MADISON COUNTY, Va. (WRIC) — Shenandoah National Park has closed multiple trails due to the wildfire that began in the Quaker Run area in October.
The blaze began on Tuesday, Oct. 24, and on Wednesday, Nov. 8, the National Park Service said it affected 2,960 acres on private acres on private, state and federal lands, with about 670 acres within Shenandoah National Park’s boundary.
On Monday, Nov. 6, the Virginia National Guard deployed two helicopters equipped with 660-gallon water buckets within 24 hours after Gov. Glenn Youngkin declared a State of Emergency — due to multiple wildfires around the state.
On Wednesday, Nov. 8, the National Park Service announced that the Rapidan Camp area near the eastern boundary of the central park had closed due to the wildfire.
The closure includes the area around the camp as well as the following trails that lead to it:
- Mill Prong Trail
- Mill Prong Horse Trail
- Stony Mountain Trail
- Fork Mountain Trail
- Laurel Prong from Cat Knob intersection
- Upper Dark Hollow Trail (does NOT impact access to falls)
- The lower Rapidan Fire Road beyond the portion open to bicycles
- Earlier closures included the entire length of the Graves Mill Trail from the intersection of the Staunton River Trail to the Rapidan Fire Road and the entire length of the Wilhite Wagon Trail.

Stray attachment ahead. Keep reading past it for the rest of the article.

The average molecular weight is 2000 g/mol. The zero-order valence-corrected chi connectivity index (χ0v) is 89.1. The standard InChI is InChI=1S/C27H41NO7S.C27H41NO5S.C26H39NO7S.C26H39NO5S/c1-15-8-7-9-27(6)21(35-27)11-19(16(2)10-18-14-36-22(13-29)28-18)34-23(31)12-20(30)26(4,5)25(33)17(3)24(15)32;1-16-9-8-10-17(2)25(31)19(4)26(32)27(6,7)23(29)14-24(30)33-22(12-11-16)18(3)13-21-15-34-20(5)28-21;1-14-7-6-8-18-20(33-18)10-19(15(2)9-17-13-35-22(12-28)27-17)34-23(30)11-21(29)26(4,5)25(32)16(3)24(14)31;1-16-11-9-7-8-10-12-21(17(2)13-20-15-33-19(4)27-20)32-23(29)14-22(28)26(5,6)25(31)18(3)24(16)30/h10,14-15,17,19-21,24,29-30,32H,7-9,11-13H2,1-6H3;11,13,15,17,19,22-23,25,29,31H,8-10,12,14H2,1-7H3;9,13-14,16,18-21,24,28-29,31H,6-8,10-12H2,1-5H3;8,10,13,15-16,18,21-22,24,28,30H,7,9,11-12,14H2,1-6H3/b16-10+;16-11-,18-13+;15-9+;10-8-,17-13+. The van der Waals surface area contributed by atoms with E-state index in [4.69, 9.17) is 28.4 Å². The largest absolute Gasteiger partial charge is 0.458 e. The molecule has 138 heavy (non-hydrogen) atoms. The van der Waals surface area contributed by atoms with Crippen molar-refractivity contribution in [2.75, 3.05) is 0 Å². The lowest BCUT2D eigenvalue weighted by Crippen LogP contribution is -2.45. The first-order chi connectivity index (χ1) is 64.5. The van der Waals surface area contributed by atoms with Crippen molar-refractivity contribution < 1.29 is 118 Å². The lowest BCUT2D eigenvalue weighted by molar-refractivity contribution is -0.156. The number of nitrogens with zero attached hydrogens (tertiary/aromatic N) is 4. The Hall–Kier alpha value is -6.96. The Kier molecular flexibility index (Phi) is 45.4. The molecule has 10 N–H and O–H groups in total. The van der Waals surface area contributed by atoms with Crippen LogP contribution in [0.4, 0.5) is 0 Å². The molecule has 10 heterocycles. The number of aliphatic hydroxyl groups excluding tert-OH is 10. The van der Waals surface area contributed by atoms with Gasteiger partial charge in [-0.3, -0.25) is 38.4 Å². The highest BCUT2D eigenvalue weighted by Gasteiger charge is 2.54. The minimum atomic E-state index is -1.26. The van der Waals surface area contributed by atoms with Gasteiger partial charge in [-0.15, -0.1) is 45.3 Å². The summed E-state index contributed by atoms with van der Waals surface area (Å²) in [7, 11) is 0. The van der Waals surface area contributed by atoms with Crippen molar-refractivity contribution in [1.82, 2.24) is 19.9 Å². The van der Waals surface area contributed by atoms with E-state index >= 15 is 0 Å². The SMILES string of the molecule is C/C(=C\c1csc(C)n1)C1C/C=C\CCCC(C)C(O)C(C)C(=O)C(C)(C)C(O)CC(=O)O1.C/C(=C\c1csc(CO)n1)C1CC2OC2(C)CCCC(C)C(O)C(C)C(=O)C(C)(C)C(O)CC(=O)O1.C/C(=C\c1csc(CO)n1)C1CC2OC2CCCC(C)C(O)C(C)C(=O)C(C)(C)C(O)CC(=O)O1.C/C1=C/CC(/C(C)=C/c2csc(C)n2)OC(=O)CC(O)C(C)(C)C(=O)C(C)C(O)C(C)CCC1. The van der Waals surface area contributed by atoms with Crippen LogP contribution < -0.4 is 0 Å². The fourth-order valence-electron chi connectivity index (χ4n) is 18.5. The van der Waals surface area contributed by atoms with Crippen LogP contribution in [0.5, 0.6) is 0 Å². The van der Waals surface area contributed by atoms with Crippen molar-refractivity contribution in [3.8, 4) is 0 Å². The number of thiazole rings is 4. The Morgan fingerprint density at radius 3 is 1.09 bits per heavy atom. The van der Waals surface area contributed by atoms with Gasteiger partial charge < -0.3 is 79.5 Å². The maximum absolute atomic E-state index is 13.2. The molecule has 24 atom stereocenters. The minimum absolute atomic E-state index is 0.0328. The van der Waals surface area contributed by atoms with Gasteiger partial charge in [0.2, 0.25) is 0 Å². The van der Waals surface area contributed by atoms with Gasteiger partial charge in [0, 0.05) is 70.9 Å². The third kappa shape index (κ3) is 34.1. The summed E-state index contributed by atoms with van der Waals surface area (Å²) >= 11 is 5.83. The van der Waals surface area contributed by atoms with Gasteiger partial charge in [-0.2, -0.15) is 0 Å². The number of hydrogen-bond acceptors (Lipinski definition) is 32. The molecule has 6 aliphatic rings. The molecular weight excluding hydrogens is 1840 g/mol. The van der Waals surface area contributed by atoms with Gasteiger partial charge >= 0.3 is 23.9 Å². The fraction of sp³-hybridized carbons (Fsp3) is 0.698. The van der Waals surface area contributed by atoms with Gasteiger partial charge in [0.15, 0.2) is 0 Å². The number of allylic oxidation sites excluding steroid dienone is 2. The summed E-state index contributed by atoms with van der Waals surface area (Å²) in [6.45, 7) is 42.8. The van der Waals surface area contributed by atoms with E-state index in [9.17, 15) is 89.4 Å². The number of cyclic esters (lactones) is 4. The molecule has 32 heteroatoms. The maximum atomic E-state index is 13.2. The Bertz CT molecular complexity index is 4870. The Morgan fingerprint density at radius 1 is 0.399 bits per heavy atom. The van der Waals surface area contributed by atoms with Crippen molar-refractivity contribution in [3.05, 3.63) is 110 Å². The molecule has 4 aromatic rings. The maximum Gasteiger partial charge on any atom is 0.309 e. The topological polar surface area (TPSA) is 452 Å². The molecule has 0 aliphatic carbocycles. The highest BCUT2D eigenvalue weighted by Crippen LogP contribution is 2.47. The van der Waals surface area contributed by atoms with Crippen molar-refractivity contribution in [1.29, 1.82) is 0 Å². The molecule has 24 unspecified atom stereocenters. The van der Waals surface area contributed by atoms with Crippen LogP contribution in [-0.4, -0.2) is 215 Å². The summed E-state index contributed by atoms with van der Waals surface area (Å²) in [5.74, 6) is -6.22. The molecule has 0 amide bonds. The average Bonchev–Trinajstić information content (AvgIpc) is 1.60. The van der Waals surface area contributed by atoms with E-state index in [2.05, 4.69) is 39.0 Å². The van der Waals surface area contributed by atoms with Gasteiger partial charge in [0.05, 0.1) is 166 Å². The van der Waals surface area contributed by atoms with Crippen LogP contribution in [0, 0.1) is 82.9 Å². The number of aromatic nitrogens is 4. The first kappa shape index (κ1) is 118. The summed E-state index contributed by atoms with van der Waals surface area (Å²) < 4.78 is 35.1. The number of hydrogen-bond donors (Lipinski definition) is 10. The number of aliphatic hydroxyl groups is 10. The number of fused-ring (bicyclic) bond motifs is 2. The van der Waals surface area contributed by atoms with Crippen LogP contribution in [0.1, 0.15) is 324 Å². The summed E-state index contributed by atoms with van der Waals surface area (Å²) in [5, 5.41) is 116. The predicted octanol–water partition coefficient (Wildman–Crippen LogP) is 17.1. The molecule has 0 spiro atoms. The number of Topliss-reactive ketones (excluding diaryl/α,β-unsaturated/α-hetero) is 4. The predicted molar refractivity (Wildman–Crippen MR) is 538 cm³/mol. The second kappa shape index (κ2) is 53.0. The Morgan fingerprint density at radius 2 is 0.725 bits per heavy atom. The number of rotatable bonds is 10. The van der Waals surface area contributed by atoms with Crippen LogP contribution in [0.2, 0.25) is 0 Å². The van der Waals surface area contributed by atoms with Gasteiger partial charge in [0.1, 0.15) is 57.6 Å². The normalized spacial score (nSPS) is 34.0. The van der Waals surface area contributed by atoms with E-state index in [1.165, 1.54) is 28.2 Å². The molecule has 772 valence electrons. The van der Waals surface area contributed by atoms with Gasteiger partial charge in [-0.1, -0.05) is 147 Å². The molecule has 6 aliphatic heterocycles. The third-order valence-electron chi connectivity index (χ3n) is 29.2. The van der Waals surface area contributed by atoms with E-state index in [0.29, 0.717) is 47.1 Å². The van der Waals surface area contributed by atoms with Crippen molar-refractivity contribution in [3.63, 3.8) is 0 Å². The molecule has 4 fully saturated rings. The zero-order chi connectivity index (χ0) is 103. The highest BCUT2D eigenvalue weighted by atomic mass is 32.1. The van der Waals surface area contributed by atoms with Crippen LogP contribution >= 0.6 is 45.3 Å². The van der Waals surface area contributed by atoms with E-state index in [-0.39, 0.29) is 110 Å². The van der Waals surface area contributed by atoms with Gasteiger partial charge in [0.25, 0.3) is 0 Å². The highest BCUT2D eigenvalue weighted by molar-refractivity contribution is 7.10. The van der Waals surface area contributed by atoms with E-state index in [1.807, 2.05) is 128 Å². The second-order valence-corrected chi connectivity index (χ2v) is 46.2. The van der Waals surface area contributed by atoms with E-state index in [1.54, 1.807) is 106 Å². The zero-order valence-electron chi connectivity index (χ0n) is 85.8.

Firefighters and staff from the Virginia Department of Forestry (DOF), the Virginia Department of Wildlife Resources and the National Park Service are continuing efforts to contain the fire.
A complete fire ban has been in effect since 8 a.m. on Tuesday, Nov. 7 in the park due to heavy leaf litter and extremely dry conditions, according to the Nation Park Service. All open-air fires are prohibited, including in picnic areas and campgrounds.
Heavy smoke from the fire is affecting the central area of the park as well as surrounding communities.
The National Park Service advises visitors and nearby residents to stay alert of local smoke conditions and take necessary precautions.
Daily updates, including a smoke outlook, can be found on the Shenandoah National Park’s website.